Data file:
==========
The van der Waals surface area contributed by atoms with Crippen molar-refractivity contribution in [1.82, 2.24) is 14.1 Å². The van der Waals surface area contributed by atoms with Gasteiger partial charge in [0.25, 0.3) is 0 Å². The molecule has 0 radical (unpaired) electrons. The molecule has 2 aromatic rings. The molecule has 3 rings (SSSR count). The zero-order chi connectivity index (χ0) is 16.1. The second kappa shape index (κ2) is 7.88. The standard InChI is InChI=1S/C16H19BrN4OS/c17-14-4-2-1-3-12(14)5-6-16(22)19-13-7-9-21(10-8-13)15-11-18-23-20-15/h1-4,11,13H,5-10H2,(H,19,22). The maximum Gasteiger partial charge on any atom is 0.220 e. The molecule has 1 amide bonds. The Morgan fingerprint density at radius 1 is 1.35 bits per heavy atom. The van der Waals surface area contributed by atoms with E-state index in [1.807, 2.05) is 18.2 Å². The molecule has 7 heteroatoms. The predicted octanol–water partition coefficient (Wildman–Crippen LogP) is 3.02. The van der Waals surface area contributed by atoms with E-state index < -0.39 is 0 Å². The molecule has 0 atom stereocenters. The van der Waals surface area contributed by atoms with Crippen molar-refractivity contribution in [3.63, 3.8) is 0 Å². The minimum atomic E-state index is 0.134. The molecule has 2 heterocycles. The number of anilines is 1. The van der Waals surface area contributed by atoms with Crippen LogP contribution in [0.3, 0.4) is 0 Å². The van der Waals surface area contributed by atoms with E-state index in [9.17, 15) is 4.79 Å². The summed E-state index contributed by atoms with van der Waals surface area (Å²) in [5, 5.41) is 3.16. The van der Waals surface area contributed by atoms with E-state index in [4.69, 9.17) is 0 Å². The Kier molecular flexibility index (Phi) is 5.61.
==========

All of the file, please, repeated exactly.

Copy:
The van der Waals surface area contributed by atoms with Crippen molar-refractivity contribution in [1.82, 2.24) is 14.1 Å². The van der Waals surface area contributed by atoms with Gasteiger partial charge in [0.25, 0.3) is 0 Å². The molecule has 0 radical (unpaired) electrons. The molecule has 2 aromatic rings. The molecule has 3 rings (SSSR count). The zero-order chi connectivity index (χ0) is 16.1. The second kappa shape index (κ2) is 7.88. The standard InChI is InChI=1S/C16H19BrN4OS/c17-14-4-2-1-3-12(14)5-6-16(22)19-13-7-9-21(10-8-13)15-11-18-23-20-15/h1-4,11,13H,5-10H2,(H,19,22). The maximum Gasteiger partial charge on any atom is 0.220 e. The molecule has 1 amide bonds. The Morgan fingerprint density at radius 1 is 1.35 bits per heavy atom. The van der Waals surface area contributed by atoms with E-state index in [1.807, 2.05) is 18.2 Å². The molecule has 7 heteroatoms. The predicted octanol–water partition coefficient (Wildman–Crippen LogP) is 3.02. The van der Waals surface area contributed by atoms with E-state index < -0.39 is 0 Å². The molecule has 0 atom stereocenters. The van der Waals surface area contributed by atoms with Crippen molar-refractivity contribution in [3.63, 3.8) is 0 Å². The minimum atomic E-state index is 0.134. The molecule has 2 heterocycles. The number of anilines is 1. The van der Waals surface area contributed by atoms with Crippen LogP contribution in [0.3, 0.4) is 0 Å². The van der Waals surface area contributed by atoms with E-state index in [9.17, 15) is 4.79 Å². The summed E-state index contributed by atoms with van der Waals surface area (Å²) in [5, 5.41) is 3.16. The van der Waals surface area contributed by atoms with E-state index in [4.69, 9.17) is 0 Å². The Kier molecular flexibility index (Phi) is 5.61.